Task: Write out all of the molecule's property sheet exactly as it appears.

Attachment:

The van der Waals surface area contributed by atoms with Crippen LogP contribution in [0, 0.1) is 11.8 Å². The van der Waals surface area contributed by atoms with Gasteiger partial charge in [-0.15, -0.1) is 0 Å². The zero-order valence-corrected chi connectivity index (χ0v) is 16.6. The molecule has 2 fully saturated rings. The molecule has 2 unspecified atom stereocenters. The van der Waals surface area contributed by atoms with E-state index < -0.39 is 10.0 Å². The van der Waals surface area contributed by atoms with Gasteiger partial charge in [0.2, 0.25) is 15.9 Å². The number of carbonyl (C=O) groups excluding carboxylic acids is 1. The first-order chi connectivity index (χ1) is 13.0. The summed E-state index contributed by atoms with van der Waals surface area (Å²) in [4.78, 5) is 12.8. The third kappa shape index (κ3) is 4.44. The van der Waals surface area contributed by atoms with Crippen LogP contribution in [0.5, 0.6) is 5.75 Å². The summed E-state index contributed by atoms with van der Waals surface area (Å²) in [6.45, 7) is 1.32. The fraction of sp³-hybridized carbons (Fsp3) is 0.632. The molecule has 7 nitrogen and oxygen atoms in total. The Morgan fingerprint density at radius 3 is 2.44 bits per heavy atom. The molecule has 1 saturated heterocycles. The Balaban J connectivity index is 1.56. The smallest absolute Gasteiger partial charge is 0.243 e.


The van der Waals surface area contributed by atoms with Crippen LogP contribution in [0, 0.1) is 11.8 Å². The van der Waals surface area contributed by atoms with Gasteiger partial charge in [-0.15, -0.1) is 0 Å². The zero-order valence-corrected chi connectivity index (χ0v) is 16.6. The molecule has 2 fully saturated rings. The molecule has 2 unspecified atom stereocenters. The van der Waals surface area contributed by atoms with E-state index < -0.39 is 10.0 Å². The van der Waals surface area contributed by atoms with Gasteiger partial charge in [0.2, 0.25) is 15.9 Å². The number of carbonyl (C=O) groups excluding carboxylic acids is 1. The first-order chi connectivity index (χ1) is 13.0. The summed E-state index contributed by atoms with van der Waals surface area (Å²) in [4.78, 5) is 12.8. The third kappa shape index (κ3) is 4.44. The van der Waals surface area contributed by atoms with Crippen LogP contribution in [0.5, 0.6) is 5.75 Å². The summed E-state index contributed by atoms with van der Waals surface area (Å²) in [6.45, 7) is 1.32. The fraction of sp³-hybridized carbons (Fsp3) is 0.632. The molecule has 7 nitrogen and oxygen atoms in total. The Morgan fingerprint density at radius 3 is 2.44 bits per heavy atom. The molecule has 1 saturated heterocycles. The Balaban J connectivity index is 1.56. The smallest absolute Gasteiger partial charge is 0.243 e.